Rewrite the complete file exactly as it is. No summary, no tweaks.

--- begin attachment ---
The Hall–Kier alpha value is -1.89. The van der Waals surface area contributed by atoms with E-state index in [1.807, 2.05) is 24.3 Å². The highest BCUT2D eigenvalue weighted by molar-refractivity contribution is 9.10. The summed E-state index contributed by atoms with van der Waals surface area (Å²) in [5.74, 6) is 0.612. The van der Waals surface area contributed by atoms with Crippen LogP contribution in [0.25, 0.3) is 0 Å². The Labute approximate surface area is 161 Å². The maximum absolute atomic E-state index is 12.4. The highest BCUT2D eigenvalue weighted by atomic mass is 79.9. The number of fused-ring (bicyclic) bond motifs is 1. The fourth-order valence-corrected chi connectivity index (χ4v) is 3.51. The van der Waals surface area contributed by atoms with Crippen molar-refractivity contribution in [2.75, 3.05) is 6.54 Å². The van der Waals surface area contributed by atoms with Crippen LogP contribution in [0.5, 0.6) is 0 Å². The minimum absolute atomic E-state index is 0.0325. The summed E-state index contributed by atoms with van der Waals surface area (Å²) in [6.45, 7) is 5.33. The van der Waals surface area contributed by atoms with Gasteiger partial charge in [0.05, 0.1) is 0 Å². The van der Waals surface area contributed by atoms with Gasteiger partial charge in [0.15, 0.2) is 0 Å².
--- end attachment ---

The Hall–Kier alpha value is -1.89. The van der Waals surface area contributed by atoms with E-state index in [1.807, 2.05) is 24.3 Å². The highest BCUT2D eigenvalue weighted by molar-refractivity contribution is 9.10. The summed E-state index contributed by atoms with van der Waals surface area (Å²) in [5.74, 6) is 0.612. The van der Waals surface area contributed by atoms with Crippen LogP contribution in [0.25, 0.3) is 0 Å². The Labute approximate surface area is 161 Å². The maximum absolute atomic E-state index is 12.4. The highest BCUT2D eigenvalue weighted by atomic mass is 79.9. The number of fused-ring (bicyclic) bond motifs is 1. The fourth-order valence-corrected chi connectivity index (χ4v) is 3.51. The van der Waals surface area contributed by atoms with Crippen molar-refractivity contribution in [2.75, 3.05) is 6.54 Å². The van der Waals surface area contributed by atoms with Crippen LogP contribution in [0.5, 0.6) is 0 Å². The minimum absolute atomic E-state index is 0.0325. The summed E-state index contributed by atoms with van der Waals surface area (Å²) in [6.45, 7) is 5.33. The van der Waals surface area contributed by atoms with Gasteiger partial charge in [0.05, 0.1) is 0 Å². The van der Waals surface area contributed by atoms with Gasteiger partial charge in [0.15, 0.2) is 0 Å².